Indirect photometric detection of anions in capillary electrophoresis using dyes as probes and electrolytes buffered with an isoelectric ampholyte
Johns, CA and Macka, M and Haddad, PR, Indirect photometric detection of anions in capillary electrophoresis using dyes as probes and electrolytes buffered with an isoelectric ampholyte, Electrophoresis, 21, (7) pp. 1312-1319. ISSN 0173-0835 (2000) [Refereed Article]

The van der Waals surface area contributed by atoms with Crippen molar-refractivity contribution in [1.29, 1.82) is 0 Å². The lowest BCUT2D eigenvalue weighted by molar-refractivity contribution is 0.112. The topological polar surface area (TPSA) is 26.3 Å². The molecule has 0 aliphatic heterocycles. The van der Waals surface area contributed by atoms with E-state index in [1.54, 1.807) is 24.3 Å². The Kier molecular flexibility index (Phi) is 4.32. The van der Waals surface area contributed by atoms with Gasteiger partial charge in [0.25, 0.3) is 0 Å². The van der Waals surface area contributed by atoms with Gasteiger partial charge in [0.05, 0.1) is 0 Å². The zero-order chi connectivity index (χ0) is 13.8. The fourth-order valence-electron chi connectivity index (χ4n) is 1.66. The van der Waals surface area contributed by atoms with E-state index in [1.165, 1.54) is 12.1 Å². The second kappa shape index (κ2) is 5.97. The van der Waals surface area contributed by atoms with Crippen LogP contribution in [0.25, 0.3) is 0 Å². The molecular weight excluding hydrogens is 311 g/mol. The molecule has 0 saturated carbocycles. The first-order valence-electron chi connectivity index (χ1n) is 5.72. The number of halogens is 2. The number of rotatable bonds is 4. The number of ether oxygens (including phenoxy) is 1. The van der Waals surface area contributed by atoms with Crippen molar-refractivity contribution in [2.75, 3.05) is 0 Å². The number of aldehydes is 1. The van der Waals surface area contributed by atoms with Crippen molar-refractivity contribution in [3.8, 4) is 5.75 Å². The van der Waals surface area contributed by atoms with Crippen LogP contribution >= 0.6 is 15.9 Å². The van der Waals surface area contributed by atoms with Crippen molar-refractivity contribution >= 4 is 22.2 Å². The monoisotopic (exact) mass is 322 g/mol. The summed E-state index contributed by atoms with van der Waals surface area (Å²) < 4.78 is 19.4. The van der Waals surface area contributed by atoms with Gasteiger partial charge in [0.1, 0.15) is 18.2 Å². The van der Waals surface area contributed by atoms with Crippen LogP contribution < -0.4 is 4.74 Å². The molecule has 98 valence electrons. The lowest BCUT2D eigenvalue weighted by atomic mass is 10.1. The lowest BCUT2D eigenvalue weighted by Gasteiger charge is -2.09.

The use of highly absorbing anionic dyes as probes and isoelectric ampholytes as buffers in background electrolytes (BGEs) combined with the use of a light emitting diode (LED) as a light source has been studied for ultrasensitive indirect photometric detection in capillary electrophoresis (CE). Potential dyes and buffers were evaluated based on characteristics relevant to indirect photometric detection principles, such as the electrophoretic mobility of the probe dye, its solubility and adsorption behaviour, and the isoelectric point and buffering capacity of the ampholytic buffer. Two dyes, tartrazine and naphthol yellow S, and histidine as the ampholytic buffer, were selected for detailed investigation. Purification of the probes was vital to avoid anionic impurities interfering with the detection. For the electrolytes containing a purified probe (0.5 mM) and histidine as the isoelectric buffer (pI 7.7), hydroxypropylmethyl cellulose (0.05%) was effective in suppression of the electroosmotic flow (EOF). Analytical method performance characteristics were determined. For both probes, experimentally determined mobilities were generally close to literature values, excellent peak shapes and separation efficiencies of up to 298 000 theoretical plates were obtained, and detection limits were generally at the sub-M level. For the naphthol yellow S-histidine BGE, linearity and reproducibility were also evaluated, with excellent linearity being observed over a range of 5 - 500 M, and reproducibility (relative standard deviation, RSD) less than 1% for migration times and 2 - 8% for normalised peak areas. The approach developed was applied successfully to several real samples including tap water, mineral waters, and beer.